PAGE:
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Sounds like value production to me." "Sounds like", perhaps,
>but is it? What we should be asking is whether labour employed by
>capital in the production of products which have a use-value and an
>exchange-value is a necessary and sufficient condition for the
>production of surplus *value*.
Jerry, you are making things too easy for yourself by quoting me so unfavorably.
Of course that the output must assume the commodity form is a necessary
condition for value production. Where have I said that it was also
sufficient? You just quoted me as saying that the m of prod were
monetized--that is, as I would have it, there was a monetary investment in
constant and variable capital on which a reasonable return was expected.
That is, take note of Marx's reference to calculating and calculated
behavior--which even Blackburn is compelled to highlight.
Even if there are no other commodites on the market that compete with
plantation commodity output, the plantation owner is motivated by virtue of
his capital investment to attempt to get at least a reasonable return. It's
not as if slaves first met his needs, leaving him free to market the
additional surplus product if he so pleased.
And that means the entire enterprise (in many if not most cases as time
went on) was set up for commodity production (see Grossmann); it's not as
if a little bit of the surplus product was just occassionally thrown out
into the market once subsistence needs were met as if plantation owners
were independent peasant proprietors for whom value was an after thought.
It seems to me that the commodity output of modern plantations (though not
always and not entirely) could be said to assume wholly the form of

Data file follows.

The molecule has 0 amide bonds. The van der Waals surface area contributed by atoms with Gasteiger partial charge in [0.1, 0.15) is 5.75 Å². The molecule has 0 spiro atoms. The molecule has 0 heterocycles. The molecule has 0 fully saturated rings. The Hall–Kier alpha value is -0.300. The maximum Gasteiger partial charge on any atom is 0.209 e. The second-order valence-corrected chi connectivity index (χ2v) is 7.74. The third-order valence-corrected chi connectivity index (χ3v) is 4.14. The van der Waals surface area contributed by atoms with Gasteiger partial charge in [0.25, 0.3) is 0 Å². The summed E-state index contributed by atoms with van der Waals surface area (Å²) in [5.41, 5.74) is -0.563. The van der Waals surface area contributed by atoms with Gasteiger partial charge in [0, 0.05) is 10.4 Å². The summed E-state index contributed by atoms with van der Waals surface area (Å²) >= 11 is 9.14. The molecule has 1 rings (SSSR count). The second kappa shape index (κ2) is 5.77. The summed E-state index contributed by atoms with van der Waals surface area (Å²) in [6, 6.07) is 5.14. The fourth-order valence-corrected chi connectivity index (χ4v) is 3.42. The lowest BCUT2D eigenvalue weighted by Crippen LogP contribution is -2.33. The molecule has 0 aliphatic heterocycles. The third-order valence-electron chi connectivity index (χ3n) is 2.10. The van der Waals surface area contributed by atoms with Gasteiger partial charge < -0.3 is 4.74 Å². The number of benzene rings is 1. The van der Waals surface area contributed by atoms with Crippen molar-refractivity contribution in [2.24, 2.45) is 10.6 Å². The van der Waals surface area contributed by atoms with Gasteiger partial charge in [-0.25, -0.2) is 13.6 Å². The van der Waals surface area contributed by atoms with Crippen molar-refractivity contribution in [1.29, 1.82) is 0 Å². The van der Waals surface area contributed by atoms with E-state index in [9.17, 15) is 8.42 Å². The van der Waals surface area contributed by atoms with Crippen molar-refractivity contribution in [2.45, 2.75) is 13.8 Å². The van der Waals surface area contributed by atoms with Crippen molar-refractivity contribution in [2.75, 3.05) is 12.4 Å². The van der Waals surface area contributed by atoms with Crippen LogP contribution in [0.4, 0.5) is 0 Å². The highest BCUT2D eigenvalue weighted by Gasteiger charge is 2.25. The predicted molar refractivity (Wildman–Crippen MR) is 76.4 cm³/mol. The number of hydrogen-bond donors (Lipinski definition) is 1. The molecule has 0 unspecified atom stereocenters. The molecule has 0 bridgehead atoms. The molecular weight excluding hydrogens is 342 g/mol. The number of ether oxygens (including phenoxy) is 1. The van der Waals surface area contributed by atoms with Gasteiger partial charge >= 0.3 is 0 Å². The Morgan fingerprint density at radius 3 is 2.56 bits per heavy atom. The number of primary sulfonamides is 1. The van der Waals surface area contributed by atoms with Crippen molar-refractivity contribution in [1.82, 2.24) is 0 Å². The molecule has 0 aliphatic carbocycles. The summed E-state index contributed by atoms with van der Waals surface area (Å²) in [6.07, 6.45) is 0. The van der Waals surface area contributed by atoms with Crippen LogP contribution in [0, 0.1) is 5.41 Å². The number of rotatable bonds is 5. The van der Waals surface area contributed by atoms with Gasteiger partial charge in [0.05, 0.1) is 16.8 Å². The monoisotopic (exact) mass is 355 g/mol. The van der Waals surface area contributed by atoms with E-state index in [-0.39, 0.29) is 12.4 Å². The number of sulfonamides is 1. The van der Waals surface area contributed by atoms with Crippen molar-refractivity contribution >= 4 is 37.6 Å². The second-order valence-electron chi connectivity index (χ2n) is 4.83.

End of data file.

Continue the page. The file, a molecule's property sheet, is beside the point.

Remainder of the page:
commodity since not only was the *entire* output meant to be and actually
transformed into exchange value (as the market would allow ), many of (and
more and more as time went on) ingredients necessary for its production
entered it as commodities as well--imposing upon the enslavers that
calculating and calculated behavior.
Not surprisingly modern plantation slavery was,as Marx himself emphasized,
the pivot to the development of generalized commodity production which
however it did come to fetter for specific reasons I have myself suggested
(I don't think Cairnes' arguments on which Marx partially relies are fully
Now you argue that the reproduction costs of slaves (including the
commodities purchased off the market for their reproduction) could not have
been variable capital because only wages paid to free wage laborers can be
variable capital. But you seem to build this condition into your definition
of variable capital on the basis (so far) of no real argument. We are
agreed (I suppose) that wages paid out are not always variable capital,
however. So free market exchange itself cannot be the criterion. You did
note my argument as to historic inadequacy of this criterion in a previous
And what about indentured labor whose role in the history of the Caribbean
and elsewhere was pivotal in the 19th century in particular? Was that free
wage labor? Well not really. Yet was that labor capital-producing,
What about child labor in Bangladeshi garment factories? Can children ever
be said to have freely sold their labor power? But is not the labor they
perform abstract, value producing labor? Ask Jay Mazur.
You also seem to be implicitly relying on Chai-on's claim that slaves
cannot be the source of surplus value because slave owners put them in
their books as fixed capital...as if there ever would be variable capital
by this standard.
And we should be asking whether what
>Patrick in  indicated as (at least part of) his "major point" --
>namely, that "human labor is human labor" -- is valid for this issue or
>whether the *form* that labor takes has relevance to the question of the
>production of value and surplus value.
No, I have defended modern plantation slave labor as abstract, value
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